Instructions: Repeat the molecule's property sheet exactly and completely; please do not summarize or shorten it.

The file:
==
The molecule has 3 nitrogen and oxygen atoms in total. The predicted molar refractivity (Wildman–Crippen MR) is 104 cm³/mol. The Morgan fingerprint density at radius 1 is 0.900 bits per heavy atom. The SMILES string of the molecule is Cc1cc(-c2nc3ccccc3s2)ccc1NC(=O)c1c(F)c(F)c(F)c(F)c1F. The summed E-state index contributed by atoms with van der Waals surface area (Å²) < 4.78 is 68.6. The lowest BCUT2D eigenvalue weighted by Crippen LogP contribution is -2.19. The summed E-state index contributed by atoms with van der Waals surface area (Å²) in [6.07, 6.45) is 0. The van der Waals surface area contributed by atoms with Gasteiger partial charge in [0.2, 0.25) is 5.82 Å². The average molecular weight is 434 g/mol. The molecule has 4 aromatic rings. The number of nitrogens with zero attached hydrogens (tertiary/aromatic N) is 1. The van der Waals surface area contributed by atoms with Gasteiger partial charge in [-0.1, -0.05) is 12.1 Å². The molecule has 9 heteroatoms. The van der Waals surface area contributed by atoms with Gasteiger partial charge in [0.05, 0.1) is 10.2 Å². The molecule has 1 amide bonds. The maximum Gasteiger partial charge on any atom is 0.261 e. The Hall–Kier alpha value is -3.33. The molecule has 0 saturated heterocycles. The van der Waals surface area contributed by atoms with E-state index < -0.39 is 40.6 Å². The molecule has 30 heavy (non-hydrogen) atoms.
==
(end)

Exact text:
The molecule has 3 nitrogen and oxygen atoms in total. The predicted molar refractivity (Wildman–Crippen MR) is 104 cm³/mol. The Morgan fingerprint density at radius 1 is 0.900 bits per heavy atom. The SMILES string of the molecule is Cc1cc(-c2nc3ccccc3s2)ccc1NC(=O)c1c(F)c(F)c(F)c(F)c1F. The summed E-state index contributed by atoms with van der Waals surface area (Å²) < 4.78 is 68.6. The lowest BCUT2D eigenvalue weighted by Crippen LogP contribution is -2.19. The summed E-state index contributed by atoms with van der Waals surface area (Å²) in [6.07, 6.45) is 0. The van der Waals surface area contributed by atoms with Gasteiger partial charge in [0.2, 0.25) is 5.82 Å². The average molecular weight is 434 g/mol. The molecule has 4 aromatic rings. The number of nitrogens with zero attached hydrogens (tertiary/aromatic N) is 1. The van der Waals surface area contributed by atoms with Gasteiger partial charge in [-0.1, -0.05) is 12.1 Å². The molecule has 9 heteroatoms. The van der Waals surface area contributed by atoms with Gasteiger partial charge in [0.05, 0.1) is 10.2 Å². The molecule has 1 amide bonds. The maximum Gasteiger partial charge on any atom is 0.261 e. The Hall–Kier alpha value is -3.33. The molecule has 0 saturated heterocycles. The van der Waals surface area contributed by atoms with E-state index < -0.39 is 40.6 Å². The molecule has 30 heavy (non-hydrogen) atoms.